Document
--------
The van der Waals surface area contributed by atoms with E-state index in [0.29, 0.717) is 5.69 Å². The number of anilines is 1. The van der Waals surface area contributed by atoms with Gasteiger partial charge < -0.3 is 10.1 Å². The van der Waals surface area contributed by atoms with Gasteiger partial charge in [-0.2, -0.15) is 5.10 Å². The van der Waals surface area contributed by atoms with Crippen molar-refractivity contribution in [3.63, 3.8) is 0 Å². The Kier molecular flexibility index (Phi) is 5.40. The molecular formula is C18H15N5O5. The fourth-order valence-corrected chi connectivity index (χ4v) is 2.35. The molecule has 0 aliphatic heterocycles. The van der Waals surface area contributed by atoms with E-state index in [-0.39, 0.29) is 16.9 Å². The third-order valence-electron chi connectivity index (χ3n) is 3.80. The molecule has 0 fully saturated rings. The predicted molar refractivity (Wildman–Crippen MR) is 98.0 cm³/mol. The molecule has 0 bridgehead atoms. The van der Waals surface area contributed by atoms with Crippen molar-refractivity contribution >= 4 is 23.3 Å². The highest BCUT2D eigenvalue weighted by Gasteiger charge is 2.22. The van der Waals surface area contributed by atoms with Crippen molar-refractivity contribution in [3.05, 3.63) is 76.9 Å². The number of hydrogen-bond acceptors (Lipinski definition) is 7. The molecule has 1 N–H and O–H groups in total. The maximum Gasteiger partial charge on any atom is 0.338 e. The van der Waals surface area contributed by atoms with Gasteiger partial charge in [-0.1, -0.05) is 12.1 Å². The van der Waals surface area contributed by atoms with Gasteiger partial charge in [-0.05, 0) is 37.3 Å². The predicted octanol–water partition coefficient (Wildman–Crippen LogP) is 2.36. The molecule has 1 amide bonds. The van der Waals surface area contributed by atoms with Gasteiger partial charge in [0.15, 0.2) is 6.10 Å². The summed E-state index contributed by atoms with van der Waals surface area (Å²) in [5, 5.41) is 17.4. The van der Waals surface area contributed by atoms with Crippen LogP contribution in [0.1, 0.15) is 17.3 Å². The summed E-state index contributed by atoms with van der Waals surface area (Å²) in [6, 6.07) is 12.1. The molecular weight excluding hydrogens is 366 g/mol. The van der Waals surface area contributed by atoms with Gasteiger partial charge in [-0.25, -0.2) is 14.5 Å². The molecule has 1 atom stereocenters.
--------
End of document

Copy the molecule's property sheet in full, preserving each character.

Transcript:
The van der Waals surface area contributed by atoms with E-state index in [0.29, 0.717) is 5.69 Å². The number of anilines is 1. The van der Waals surface area contributed by atoms with Gasteiger partial charge < -0.3 is 10.1 Å². The van der Waals surface area contributed by atoms with Gasteiger partial charge in [-0.2, -0.15) is 5.10 Å². The van der Waals surface area contributed by atoms with Crippen molar-refractivity contribution in [3.63, 3.8) is 0 Å². The Kier molecular flexibility index (Phi) is 5.40. The molecular formula is C18H15N5O5. The fourth-order valence-corrected chi connectivity index (χ4v) is 2.35. The molecule has 0 aliphatic heterocycles. The van der Waals surface area contributed by atoms with E-state index in [-0.39, 0.29) is 16.9 Å². The third-order valence-electron chi connectivity index (χ3n) is 3.80. The molecule has 0 fully saturated rings. The predicted molar refractivity (Wildman–Crippen MR) is 98.0 cm³/mol. The molecule has 0 bridgehead atoms. The van der Waals surface area contributed by atoms with Crippen molar-refractivity contribution >= 4 is 23.3 Å². The highest BCUT2D eigenvalue weighted by Gasteiger charge is 2.22. The van der Waals surface area contributed by atoms with Crippen molar-refractivity contribution in [3.05, 3.63) is 76.9 Å². The number of hydrogen-bond acceptors (Lipinski definition) is 7. The molecule has 1 N–H and O–H groups in total. The maximum Gasteiger partial charge on any atom is 0.338 e. The van der Waals surface area contributed by atoms with Gasteiger partial charge in [-0.1, -0.05) is 12.1 Å². The van der Waals surface area contributed by atoms with Gasteiger partial charge in [-0.05, 0) is 37.3 Å². The predicted octanol–water partition coefficient (Wildman–Crippen LogP) is 2.36. The molecule has 1 amide bonds. The van der Waals surface area contributed by atoms with Gasteiger partial charge in [0.15, 0.2) is 6.10 Å². The summed E-state index contributed by atoms with van der Waals surface area (Å²) in [5, 5.41) is 17.4. The van der Waals surface area contributed by atoms with Crippen LogP contribution in [0.1, 0.15) is 17.3 Å². The summed E-state index contributed by atoms with van der Waals surface area (Å²) in [6, 6.07) is 12.1. The molecular weight excluding hydrogens is 366 g/mol. The van der Waals surface area contributed by atoms with Gasteiger partial charge in [-0.25, -0.2) is 14.5 Å². The molecule has 1 atom stereocenters.